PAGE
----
Remember: The safest place right now is at home.
New York Times (September 20, 2014)
The Climax in a Tale of Green and Gritty
“If the newest, last stretch of the High Line doesn’t make you fall in love with New York all over again, I really don’t know what to say. Phase 3 of the elevated park, which opens on Sunday, is a heartbreaker, swinging west on 30th Street from 10th Avenue toward the Hudson River, straight into drop-dead sunset views. It spills into a feral grove of big-tooth aspen trees on 34th Street.
It’s hard to believe now that some New Yorkers once thought renovating the decrepit elevated rail line was a lousy idea. Not since Central Park opened in 1857 has a park reshaped New Yorkers’ thinking about public space and the city more profoundly. Like Frank Gehry’s Guggenheim museum in Spain, it has spread a dream, albeit largely a pipe dream, around the world: how one exceptional design — in this case, a work of landscape architecture — might miraculously alter a whole neighborhood, even a whole city’s fortunes.”
The article continues by clicking here.
From the New York Times Art and Design Section:
September 7, 2014
Upstairs, a Walk on the Wild Side
Unruly Final Section of High Line to Open
When the High Line at the Rail Yards, the final section of the elevated park, opens on Sept. 21, we will no longer have to stop at 30th Street and stare longingly through the construction gate at the Queen Anne’s Lace blooming in wild profusion along the old tracks.
We can walk out on a wide plaza made of the familiar concrete planks, tapered so that plants appear to be pushing up out of the crevices. It’s the same planking system that flows from Gansevoort Street, a mile south, where the High Line begins in the heart of the meatpacking district, in the dappled light of a birch grove.
The northernmost $75 million section has the same benches, too — modernist perches, of reclaimed Angelique, a tropical hardwood, and precast concrete, that appear to peel up from the floor. But now, they have morphed into picnic tables and even a seesaw for children, as one heads west, along a grove of Kentucky coffee trees toward the river.
Quaking aspens, their leaves rustling in the slightest breeze, rise out of beds full of sumacs, sassafras and the countless prairie plants and grasses that Piet Oudolf, the Dutch master plants man envisioned here. “It’s still lush, still natural, but we used different trees and other species,” Mr. Oudolf said on the phone from his home in Hummelo, the Netherlands.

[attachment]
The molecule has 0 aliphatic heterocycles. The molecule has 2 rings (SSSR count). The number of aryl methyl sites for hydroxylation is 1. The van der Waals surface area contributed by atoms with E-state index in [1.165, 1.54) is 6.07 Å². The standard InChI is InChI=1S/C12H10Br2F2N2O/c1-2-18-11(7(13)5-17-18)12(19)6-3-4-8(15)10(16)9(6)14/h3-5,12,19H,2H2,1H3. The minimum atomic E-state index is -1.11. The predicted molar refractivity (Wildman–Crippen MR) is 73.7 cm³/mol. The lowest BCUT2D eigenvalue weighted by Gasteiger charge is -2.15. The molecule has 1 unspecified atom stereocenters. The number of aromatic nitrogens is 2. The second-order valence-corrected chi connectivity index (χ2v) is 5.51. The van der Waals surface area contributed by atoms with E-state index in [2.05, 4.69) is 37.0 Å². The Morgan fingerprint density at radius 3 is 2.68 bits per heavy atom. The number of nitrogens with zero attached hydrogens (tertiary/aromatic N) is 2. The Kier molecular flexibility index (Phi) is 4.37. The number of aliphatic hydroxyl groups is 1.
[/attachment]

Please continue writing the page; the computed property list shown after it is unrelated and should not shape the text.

The wild, untouched section is reached only after crossing the 11th Avenue bridge, where a wide central path rises gently over seven lanes of streaming southbound traffic, and lifts the heart with its dramatic views up and down Manhattan’s grid.
It is a relief to leave behind the old tamed High Line, truly a garden now, complete with a lawn. (Couldn’t lawn lovers just go over to Hudson River Park?)
After the bridge, the joy is gazing upon unruly plantings, left by the birds or the wind, growing out of the rusted track: chokecherry, laden with berries, milkweed pods bursting with seeds, evening primrose and blazing star, even a crab apple tree fruiting in the middle of a sea of Queen Anne’s lace.
Why was the High Line built in the first place? Here's some background from the New York Times, December 25, 2011:
"THOUSANDS of kids are going to find model train sets under the tree on Christmas morning — freight trains, circus trains, Wild West trains, military trains, express trains, commuter trains. ... But one train setup you won’t see is a replica of the street-level freight line that plied the West Side from 1846 to 1941. The line killed and mutilated hundreds of people, and its path well earned the name Death Avenue.
In 1846, what was then the Hudson River Railroad negotiated a charter with the city to run tracks on an irregular route down 10th and 11th Avenues to a freight terminal at Beach and Hudson Streets and then to a final stop at Chambers Street. The trains were sometimes several blocks long, interfering with crossing traffic. Pedestrian deaths along the way were fairly common. The New York Times reported at least one each in 1851, 1852, 1853, 1854 and 1855, describing one victim as “shockingly mangled.”
At some point, trains were required to send a man ahead on horseback waving a red warning flag, at a pace of six miles per hour."
The article continues by clicking here (it has a great pre-High Line photo with a mounted escort preceding a train on 11th Avenue about 1900).